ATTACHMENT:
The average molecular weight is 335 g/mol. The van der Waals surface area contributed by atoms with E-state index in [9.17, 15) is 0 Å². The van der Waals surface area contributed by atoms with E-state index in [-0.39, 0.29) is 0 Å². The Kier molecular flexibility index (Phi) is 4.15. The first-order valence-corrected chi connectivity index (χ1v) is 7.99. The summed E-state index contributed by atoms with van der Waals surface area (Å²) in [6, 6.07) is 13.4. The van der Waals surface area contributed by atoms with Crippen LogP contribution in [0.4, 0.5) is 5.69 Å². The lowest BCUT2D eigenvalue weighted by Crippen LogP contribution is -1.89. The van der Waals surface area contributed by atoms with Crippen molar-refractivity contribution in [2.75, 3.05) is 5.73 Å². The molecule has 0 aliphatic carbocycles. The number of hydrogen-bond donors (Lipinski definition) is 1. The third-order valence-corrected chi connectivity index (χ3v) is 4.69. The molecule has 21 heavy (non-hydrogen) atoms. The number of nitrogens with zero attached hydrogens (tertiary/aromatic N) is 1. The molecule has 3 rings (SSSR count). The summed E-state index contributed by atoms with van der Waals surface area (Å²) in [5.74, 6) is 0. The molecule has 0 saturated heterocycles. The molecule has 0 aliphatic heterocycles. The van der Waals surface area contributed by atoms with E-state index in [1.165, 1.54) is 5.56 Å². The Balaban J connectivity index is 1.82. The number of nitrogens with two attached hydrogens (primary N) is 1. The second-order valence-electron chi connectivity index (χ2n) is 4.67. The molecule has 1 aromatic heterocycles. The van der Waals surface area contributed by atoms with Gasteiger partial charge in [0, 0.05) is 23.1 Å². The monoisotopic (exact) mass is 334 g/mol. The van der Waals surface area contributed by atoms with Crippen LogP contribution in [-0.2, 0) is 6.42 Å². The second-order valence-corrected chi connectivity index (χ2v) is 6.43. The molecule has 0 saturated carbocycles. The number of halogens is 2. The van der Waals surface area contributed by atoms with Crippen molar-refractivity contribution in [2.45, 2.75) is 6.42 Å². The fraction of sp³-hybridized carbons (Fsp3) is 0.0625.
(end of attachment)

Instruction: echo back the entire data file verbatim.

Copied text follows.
The average molecular weight is 335 g/mol. The van der Waals surface area contributed by atoms with E-state index in [9.17, 15) is 0 Å². The van der Waals surface area contributed by atoms with E-state index in [-0.39, 0.29) is 0 Å². The Kier molecular flexibility index (Phi) is 4.15. The first-order valence-corrected chi connectivity index (χ1v) is 7.99. The summed E-state index contributed by atoms with van der Waals surface area (Å²) in [6, 6.07) is 13.4. The van der Waals surface area contributed by atoms with Crippen LogP contribution in [0.4, 0.5) is 5.69 Å². The lowest BCUT2D eigenvalue weighted by Crippen LogP contribution is -1.89. The van der Waals surface area contributed by atoms with Crippen molar-refractivity contribution in [2.75, 3.05) is 5.73 Å². The molecule has 0 aliphatic carbocycles. The number of hydrogen-bond donors (Lipinski definition) is 1. The third-order valence-corrected chi connectivity index (χ3v) is 4.69. The molecule has 21 heavy (non-hydrogen) atoms. The number of nitrogens with zero attached hydrogens (tertiary/aromatic N) is 1. The molecule has 3 rings (SSSR count). The summed E-state index contributed by atoms with van der Waals surface area (Å²) in [5.74, 6) is 0. The molecule has 0 saturated heterocycles. The molecule has 0 aliphatic heterocycles. The van der Waals surface area contributed by atoms with E-state index in [1.165, 1.54) is 5.56 Å². The Balaban J connectivity index is 1.82. The number of nitrogens with two attached hydrogens (primary N) is 1. The second-order valence-electron chi connectivity index (χ2n) is 4.67. The molecule has 1 aromatic heterocycles. The van der Waals surface area contributed by atoms with Gasteiger partial charge in [0, 0.05) is 23.1 Å². The monoisotopic (exact) mass is 334 g/mol. The van der Waals surface area contributed by atoms with Crippen LogP contribution in [-0.2, 0) is 6.42 Å². The second-order valence-corrected chi connectivity index (χ2v) is 6.43. The molecule has 0 saturated carbocycles. The number of halogens is 2. The van der Waals surface area contributed by atoms with Crippen molar-refractivity contribution in [2.45, 2.75) is 6.42 Å². The fraction of sp³-hybridized carbons (Fsp3) is 0.0625.